Photo: Reuters
Photo: Reuters

ZIRP, NIRP and RIRP

Tighter monetary policy is effective in reining in inflation, but looser monetary policy isn't in stoking inflation

Just last week, the Bank of England brought out its monetary policy bazooka. It lowered interest rates; committed itself to lowering them further; resumed quantitative easing (QE); extended it to corporate bonds and got sanction for another £100 billion of QE to be kept in reserve, literally. All this based on a gross domestic product growth forecast that may or may not materialize. Even if it materializes, it may well be due to the inevitable bursting of the asset bubbles that policies such as this fuel. In other words, the policy meant to stave off a growth slowdown might very well be the cause of it, eventually.

Pushing interest rates down to zero or negative and unleashing a quantitative response has become the unthinking Pavlovian response of central banks to a real or imagined economic slowdown or low inflation. On their part, financial markets with their Pavlovian response to such policies send asset prices to new highs. Both financial markets and central banks are defying logic and the former is defying gravity as well.

The belief that low rates would stave off an economic slowdown, disinflation and even deflation is almost religious because it ignores evidence to the contrary. In a recent interview, Alberto Gallo told Bloomberg that Zero Interest Rate Policies (ZIRP) and Negative Interest Rate Policies (NIRP) are actually deflationary. When interest rates fall so low or go negative, savers find that their targeted savings for retirement or other needs grow more distant and end up saving even more, rather than less. That drags down the economic growth rate.

There is another way negative interest rates have the opposite effect than the one intended by policymakers. Interest rates are positive because of time value of money. Money loses its value over time. In other words, over time, goods will be scarce relative to money. The relatively ‘plentiful’ money would have lower purchasing power and hence, lenders who postpone consumption need to be compensated and ‘made whole’. In contrast, ZIRP and NIRP signal to the market that there is no time value of money. Money will not be ‘plenty’ relative to goods and hence there is no loss of purchasing power. There won’t be relative scarcity of goods to money. That signal obviously is a deterrent for investments. Investing is all about producing goods and services to relieve the scarcity. But, ZIRP and NIRP signal the opposite.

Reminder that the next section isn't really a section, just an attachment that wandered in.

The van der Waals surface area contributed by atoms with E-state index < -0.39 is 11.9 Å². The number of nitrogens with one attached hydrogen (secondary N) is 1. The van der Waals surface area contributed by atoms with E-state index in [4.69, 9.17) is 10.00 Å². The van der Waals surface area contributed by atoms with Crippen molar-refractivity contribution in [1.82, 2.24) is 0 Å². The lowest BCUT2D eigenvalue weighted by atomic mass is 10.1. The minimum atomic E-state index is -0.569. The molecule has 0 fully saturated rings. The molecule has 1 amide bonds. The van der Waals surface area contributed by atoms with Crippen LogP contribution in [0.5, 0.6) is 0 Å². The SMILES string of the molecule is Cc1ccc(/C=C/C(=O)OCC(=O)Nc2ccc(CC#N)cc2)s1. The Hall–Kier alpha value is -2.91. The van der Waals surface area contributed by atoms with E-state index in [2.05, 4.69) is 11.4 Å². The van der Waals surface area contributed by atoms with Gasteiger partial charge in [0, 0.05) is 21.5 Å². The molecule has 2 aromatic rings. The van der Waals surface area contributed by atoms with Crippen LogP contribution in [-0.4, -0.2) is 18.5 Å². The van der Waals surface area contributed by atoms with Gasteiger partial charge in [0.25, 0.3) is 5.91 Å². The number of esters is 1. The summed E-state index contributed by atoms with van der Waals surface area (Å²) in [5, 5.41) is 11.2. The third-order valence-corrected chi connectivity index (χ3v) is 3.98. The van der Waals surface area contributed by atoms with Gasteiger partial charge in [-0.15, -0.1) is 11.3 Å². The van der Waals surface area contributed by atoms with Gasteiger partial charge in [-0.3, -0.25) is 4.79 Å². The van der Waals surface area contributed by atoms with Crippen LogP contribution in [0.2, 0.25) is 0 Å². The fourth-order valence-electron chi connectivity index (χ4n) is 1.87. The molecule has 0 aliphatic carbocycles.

The failure of ZIRP and NIRP to achieve their objectives has given rise to some spurious theories. One is the Neo-Fisherian theory of interest rates. This theory draws equivalence between NIRP and ZIRP stoking deflation and rising rates being useful in stoking inflation. In other words, according to this new theory, if ZIRP and NIRP generate disinflation or deflation, Restrictive Interest Rate Policies (RIRP) will generate inflation! This symmetry is ill thought through because life is nothing if not asymmetric.

Behaviour of savers: Savers save more because target savings are harder to achieve in an ultra-low rate environment. Interestingly, they also save more when interest rates are high and/or rising. Positive rates incentivize the public to save while ZIRP and NIRP frighten them to save more. The behavioural motivations are different.

Firms raise their hurdle rates when rates go up. That reduces investments. But firms do not bring down their hurdle rates when rates go down. They are downward sticky. That makes the case for more effectiveness from tighter monetary policy on reining in spending and inflation than from looser monetary policy in stoking spending and inflation.

Central banks themselves are asymmetric in their behaviour. The public trusts and wants them to fight rising prices of goods and services rather than falling prices (which people feel good about). Similarly, people do not approve of them working to pop bubbles but when they prop bubbles with lower rates, investors, markets and the public cheer. There is asymmetry there too. Evidently, central banks have taken the latter to their heart but not the former. Even their response to public preferences is asymmetric!

Lastly, policymakers resort to ZIRP and NIRP when the economy is already saddled with high debt. That is, the economy is balance sheet-constrained when low interest rates are deployed. That robs monetary policy of its effectiveness. Even with low interest rates, prospective borrowers already suffering from debt indigestion won’t be tempted by a loan feast. In contrast, rates go up when balance sheets are not bloated (if not downright lean) and are ready to take on more debt. In that situation, central banks raising rates will have the effect of reining in enthusiasm for debt. At least, it can slow it down. So, RIRP can be effective in reining in animal spirits whereas ZIRP and NIRP are not effective in stoking animal spirits in the economy. They succeed spectacularly with asset markets, for sure! That is actually part of the problem with ZIRP and NIRP.

In sum, RIRP will not lead to higher inflation even though ZIRP and NIRP generate and entrench deflation. Certainly, that is no argument for lowering interest rates in India. The relationship between economic variables is non-linear and asymmetric. One should be careful about linear and symmetric extrapolations.

V. Anantha Nageswaran is an independent financial markets consultant based in Singapore.

Comments are welcome at baretalk@livemint.com. Read V. Anantha Nageswaran’s previous columns at www.livemint.com/baretalk

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